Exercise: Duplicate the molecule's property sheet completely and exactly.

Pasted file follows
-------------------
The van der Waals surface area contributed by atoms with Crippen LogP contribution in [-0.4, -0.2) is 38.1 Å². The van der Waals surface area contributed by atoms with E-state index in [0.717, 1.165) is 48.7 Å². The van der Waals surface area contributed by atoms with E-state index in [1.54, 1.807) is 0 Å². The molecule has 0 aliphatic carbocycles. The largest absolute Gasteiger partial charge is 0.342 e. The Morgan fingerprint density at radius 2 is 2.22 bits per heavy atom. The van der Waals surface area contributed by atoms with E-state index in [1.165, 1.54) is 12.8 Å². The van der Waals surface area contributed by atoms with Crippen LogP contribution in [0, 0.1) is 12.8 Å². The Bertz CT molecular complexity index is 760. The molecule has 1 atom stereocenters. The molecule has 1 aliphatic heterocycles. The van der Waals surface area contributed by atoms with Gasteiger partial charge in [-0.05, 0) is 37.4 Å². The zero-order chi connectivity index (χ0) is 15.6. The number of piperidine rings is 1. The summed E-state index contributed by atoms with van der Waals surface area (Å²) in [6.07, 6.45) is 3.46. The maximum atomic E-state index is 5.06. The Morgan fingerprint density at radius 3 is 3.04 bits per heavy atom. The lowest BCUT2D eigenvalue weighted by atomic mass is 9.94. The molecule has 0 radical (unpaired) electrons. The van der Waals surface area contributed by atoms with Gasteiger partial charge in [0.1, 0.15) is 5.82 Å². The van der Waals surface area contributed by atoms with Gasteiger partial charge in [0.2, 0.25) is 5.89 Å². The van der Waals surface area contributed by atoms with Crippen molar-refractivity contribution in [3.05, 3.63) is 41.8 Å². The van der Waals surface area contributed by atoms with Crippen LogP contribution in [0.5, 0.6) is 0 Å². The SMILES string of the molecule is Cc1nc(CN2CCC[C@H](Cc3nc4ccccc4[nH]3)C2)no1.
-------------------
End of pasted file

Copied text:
The van der Waals surface area contributed by atoms with Crippen LogP contribution in [-0.4, -0.2) is 38.1 Å². The van der Waals surface area contributed by atoms with E-state index in [0.717, 1.165) is 48.7 Å². The van der Waals surface area contributed by atoms with E-state index in [1.54, 1.807) is 0 Å². The molecule has 0 aliphatic carbocycles. The largest absolute Gasteiger partial charge is 0.342 e. The Morgan fingerprint density at radius 2 is 2.22 bits per heavy atom. The van der Waals surface area contributed by atoms with E-state index in [1.165, 1.54) is 12.8 Å². The van der Waals surface area contributed by atoms with Crippen LogP contribution in [0, 0.1) is 12.8 Å². The Bertz CT molecular complexity index is 760. The molecule has 1 atom stereocenters. The molecule has 1 aliphatic heterocycles. The van der Waals surface area contributed by atoms with Gasteiger partial charge in [-0.05, 0) is 37.4 Å². The zero-order chi connectivity index (χ0) is 15.6. The number of piperidine rings is 1. The summed E-state index contributed by atoms with van der Waals surface area (Å²) in [6.07, 6.45) is 3.46. The maximum atomic E-state index is 5.06. The Morgan fingerprint density at radius 3 is 3.04 bits per heavy atom. The lowest BCUT2D eigenvalue weighted by atomic mass is 9.94. The molecule has 0 radical (unpaired) electrons. The van der Waals surface area contributed by atoms with Gasteiger partial charge in [0.1, 0.15) is 5.82 Å². The van der Waals surface area contributed by atoms with Gasteiger partial charge in [0.2, 0.25) is 5.89 Å². The van der Waals surface area contributed by atoms with Crippen molar-refractivity contribution in [3.05, 3.63) is 41.8 Å². The van der Waals surface area contributed by atoms with Crippen LogP contribution in [0.5, 0.6) is 0 Å². The SMILES string of the molecule is Cc1nc(CN2CCC[C@H](Cc3nc4ccccc4[nH]3)C2)no1.